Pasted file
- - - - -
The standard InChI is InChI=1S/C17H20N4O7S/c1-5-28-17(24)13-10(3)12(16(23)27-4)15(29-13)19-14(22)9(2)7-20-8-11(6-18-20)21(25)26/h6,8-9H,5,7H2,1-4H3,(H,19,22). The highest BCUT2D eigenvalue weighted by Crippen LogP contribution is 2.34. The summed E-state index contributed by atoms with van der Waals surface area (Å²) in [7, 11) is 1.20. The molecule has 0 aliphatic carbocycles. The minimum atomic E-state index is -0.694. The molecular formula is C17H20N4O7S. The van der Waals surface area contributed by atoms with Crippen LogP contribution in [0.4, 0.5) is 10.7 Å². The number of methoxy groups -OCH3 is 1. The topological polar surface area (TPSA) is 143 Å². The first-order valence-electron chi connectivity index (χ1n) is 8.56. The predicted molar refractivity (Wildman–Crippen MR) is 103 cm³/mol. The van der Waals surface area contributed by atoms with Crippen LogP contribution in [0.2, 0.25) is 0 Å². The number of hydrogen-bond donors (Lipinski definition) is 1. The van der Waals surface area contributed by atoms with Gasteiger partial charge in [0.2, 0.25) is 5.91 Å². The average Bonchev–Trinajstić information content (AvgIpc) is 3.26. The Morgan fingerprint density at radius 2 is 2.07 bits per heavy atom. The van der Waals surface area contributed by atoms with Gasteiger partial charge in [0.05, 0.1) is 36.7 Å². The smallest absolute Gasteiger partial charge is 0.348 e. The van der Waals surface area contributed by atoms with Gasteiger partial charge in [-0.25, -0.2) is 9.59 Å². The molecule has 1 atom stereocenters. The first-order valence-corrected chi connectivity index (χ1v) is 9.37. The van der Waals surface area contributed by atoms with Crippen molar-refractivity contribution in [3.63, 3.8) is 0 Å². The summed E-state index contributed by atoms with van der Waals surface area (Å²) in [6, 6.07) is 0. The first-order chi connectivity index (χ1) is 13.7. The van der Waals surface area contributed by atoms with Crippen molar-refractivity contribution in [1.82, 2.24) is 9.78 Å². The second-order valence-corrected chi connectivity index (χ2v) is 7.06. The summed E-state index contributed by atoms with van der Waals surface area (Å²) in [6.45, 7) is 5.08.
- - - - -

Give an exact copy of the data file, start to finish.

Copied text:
The standard InChI is InChI=1S/C17H20N4O7S/c1-5-28-17(24)13-10(3)12(16(23)27-4)15(29-13)19-14(22)9(2)7-20-8-11(6-18-20)21(25)26/h6,8-9H,5,7H2,1-4H3,(H,19,22). The highest BCUT2D eigenvalue weighted by Crippen LogP contribution is 2.34. The summed E-state index contributed by atoms with van der Waals surface area (Å²) in [7, 11) is 1.20. The molecule has 0 aliphatic carbocycles. The minimum atomic E-state index is -0.694. The molecular formula is C17H20N4O7S. The van der Waals surface area contributed by atoms with Crippen LogP contribution in [0.4, 0.5) is 10.7 Å². The number of methoxy groups -OCH3 is 1. The topological polar surface area (TPSA) is 143 Å². The first-order valence-electron chi connectivity index (χ1n) is 8.56. The predicted molar refractivity (Wildman–Crippen MR) is 103 cm³/mol. The van der Waals surface area contributed by atoms with Crippen LogP contribution in [0.2, 0.25) is 0 Å². The number of hydrogen-bond donors (Lipinski definition) is 1. The van der Waals surface area contributed by atoms with Gasteiger partial charge in [0.2, 0.25) is 5.91 Å². The average Bonchev–Trinajstić information content (AvgIpc) is 3.26. The Morgan fingerprint density at radius 2 is 2.07 bits per heavy atom. The van der Waals surface area contributed by atoms with Gasteiger partial charge in [0.05, 0.1) is 36.7 Å². The smallest absolute Gasteiger partial charge is 0.348 e. The van der Waals surface area contributed by atoms with Gasteiger partial charge in [-0.25, -0.2) is 9.59 Å². The molecule has 1 atom stereocenters. The first-order valence-corrected chi connectivity index (χ1v) is 9.37. The van der Waals surface area contributed by atoms with Crippen molar-refractivity contribution in [3.63, 3.8) is 0 Å². The summed E-state index contributed by atoms with van der Waals surface area (Å²) in [6, 6.07) is 0. The first-order chi connectivity index (χ1) is 13.7. The van der Waals surface area contributed by atoms with Crippen molar-refractivity contribution in [1.82, 2.24) is 9.78 Å². The second-order valence-corrected chi connectivity index (χ2v) is 7.06. The summed E-state index contributed by atoms with van der Waals surface area (Å²) in [6.45, 7) is 5.08.